“For an inning — inning and a third — I felt pretty good,” said Hudson. “Then somebody tied an elephant to my back and it was a little challenging after that.”
Beckett, wearing Dodger blue, relieved him.
“It was the only uniform I had,” said Beckett, who also tossed three no-hit innings in an 8-0 Stars win.
Beckett, 36, had a rib removed when he underwent thoracic surgery in 2013.
“That’s not why I retired,” he said. “I retired [in 2014] because of my hip.”
Drew, 40, got the Stars’ first hit, a scorching double into the right-field corner.
“I literally didn’t think I would make contact,” said the now-bearded Drew. “I have not faced live pitching since I walked off the field in Baltimore [at the end of the 2011 season].
“As soon as I hit it, I go, ‘Oh no, now I gotta run.’ That’s the problem.”
Drew still hunts and fishes in his native Georgia, is involved in the real estate business, and does work for the Mailbox Club, which spreads the gospel worldwide.
His 2011 Red Sox uniform is a tad loose.
“That’s from chasing five kids around,” he said.
LaRoche hit a home run in the Stars’ second-game victory and was congratulated by his son Drake. LaRoche made headlines in March when he left $13 million on the table and abruptly retired after the White Sox wanted to put restrictions on how much time his 14-year-old son could spend in the clubhouse.
“I had no intention of retiring,’’ LaRoche said. “I was put in a situation where I felt like I would rather be around my kids than continue to play.”
Here, Drake was back in uniform and often at his side.
“They had to watch me for a long time, so it’s my turn to return the favor,” said LaRoche.
Coming back against college kids isn’t easy. Brad Penny, another former Red Sox pitcher, said the team held only two workouts and he missed both of them.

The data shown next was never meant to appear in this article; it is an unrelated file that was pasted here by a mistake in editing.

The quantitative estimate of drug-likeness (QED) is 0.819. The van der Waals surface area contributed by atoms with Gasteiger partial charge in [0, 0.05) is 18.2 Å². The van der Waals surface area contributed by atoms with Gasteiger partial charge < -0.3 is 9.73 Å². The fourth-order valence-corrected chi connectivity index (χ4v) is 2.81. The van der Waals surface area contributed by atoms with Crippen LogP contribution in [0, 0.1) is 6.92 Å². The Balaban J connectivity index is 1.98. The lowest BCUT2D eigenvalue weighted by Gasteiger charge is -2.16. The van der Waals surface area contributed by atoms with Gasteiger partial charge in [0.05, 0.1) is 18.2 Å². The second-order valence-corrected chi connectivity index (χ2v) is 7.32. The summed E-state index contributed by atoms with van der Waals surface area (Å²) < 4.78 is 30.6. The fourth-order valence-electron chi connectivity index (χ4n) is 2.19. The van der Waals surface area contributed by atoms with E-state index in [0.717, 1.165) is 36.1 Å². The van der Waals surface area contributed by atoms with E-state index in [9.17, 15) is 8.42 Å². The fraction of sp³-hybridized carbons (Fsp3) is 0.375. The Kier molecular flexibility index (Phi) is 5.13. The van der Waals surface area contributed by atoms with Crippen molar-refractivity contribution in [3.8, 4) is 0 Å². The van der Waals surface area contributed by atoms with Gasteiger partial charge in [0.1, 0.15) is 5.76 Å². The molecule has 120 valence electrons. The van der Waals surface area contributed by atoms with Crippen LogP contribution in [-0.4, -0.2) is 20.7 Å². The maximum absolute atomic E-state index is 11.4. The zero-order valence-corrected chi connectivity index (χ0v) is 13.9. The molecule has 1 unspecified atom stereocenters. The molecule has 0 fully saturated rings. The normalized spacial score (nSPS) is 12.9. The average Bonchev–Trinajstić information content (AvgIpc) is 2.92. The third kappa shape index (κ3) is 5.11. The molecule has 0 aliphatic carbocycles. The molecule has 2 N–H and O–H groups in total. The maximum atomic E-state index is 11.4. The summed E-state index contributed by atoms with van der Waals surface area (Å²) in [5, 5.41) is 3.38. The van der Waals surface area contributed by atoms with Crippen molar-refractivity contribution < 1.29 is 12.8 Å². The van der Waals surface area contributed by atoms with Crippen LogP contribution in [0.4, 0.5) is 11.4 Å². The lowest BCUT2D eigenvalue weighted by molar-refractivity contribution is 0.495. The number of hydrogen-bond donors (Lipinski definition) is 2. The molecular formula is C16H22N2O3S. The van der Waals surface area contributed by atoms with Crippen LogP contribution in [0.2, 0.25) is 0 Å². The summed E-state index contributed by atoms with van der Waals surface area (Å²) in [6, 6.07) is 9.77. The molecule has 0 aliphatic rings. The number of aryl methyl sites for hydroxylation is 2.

“I retired because it hurt,’’ he said. “So I told them in the clubhouse, ‘Next year, let’s just go to Hawaii or something.’ ”
Penny said he and Beckett reminisced about Fenway Park.
“We were talking about favorite places to pitch,” said Penny. “You walk inside the ballpark and the smell, the passion, the fans. I’ve always said Brad Pitt could walk into a bar and a Boston Red Sox can walk in next to him and the Boston Red Sox guy would get all the attention. It’s incredible.”
One night, players signed autographs to raise money for expenses of all the other teams in the 82-year-old tournament. A Clemens signature cost $75, Beckett $35, and Drew $20.
Clemens watched the Stars’ second-game win from the bench, massaging a baseball into his knees, thighs, and calves, worrying about whether his legs would hold up.
For the Stars’ third game, Clemens took the mound, sweat dripping from his face with the heat index near 100 degrees.
Koby Clemens gave him a hug before his first pitch. He said before the game it’s OK if his father shakes off his signs.
“I’m just going to listen to Pops,” he said. “It’s going to be fun.”
In 2⅔ innings, Clemens gave up three runs on five hits, some of them the seeing-eye variety. He struck out one, hit two batters, and uncorked one wild pitch. According to one radar gun, he topped out at 86 miles per hour in the first inning.
After tossing 45 pitches, Clemens departed with a 4-3 lead.
“He was running out of gas,” said Stars pitching coach Dave LaRoche, a former major league pitcher and father of Adam. “Just to be able to go out there and compete at his age is awesome.”
Clemens received a standing ovation, high fives from teammates, and another bear hug from Koby.
The Stars would end up losing, 11-10. They would later be eliminated in a 17-inning loss.
Out beyond the left-field fence, Clemens, wearing a peach-colored shirt and hair still wet, emerged from the clubhouse unnoticed in the seventh inning.
“I feel very blessed and very lucky,” he said. “It was great. We accomplished what we wanted to do and I think we brought some smiles to a lot of people’s faces.”
None of the happy faces heckled him about steroids.
“Oh, God, no,” he said. “No way.”
However, it was the suspicion of steroid use that left him with 45.2 percent of the vote on the 2016 Hall of Fame ballot, well short of the 75 percent needed.
“I have zero control,’’ said Clemens. “I have a lot of great friends in the press that know me as a person, that love me just like these fans and all my fans. I get nothing but praise wherever I go.”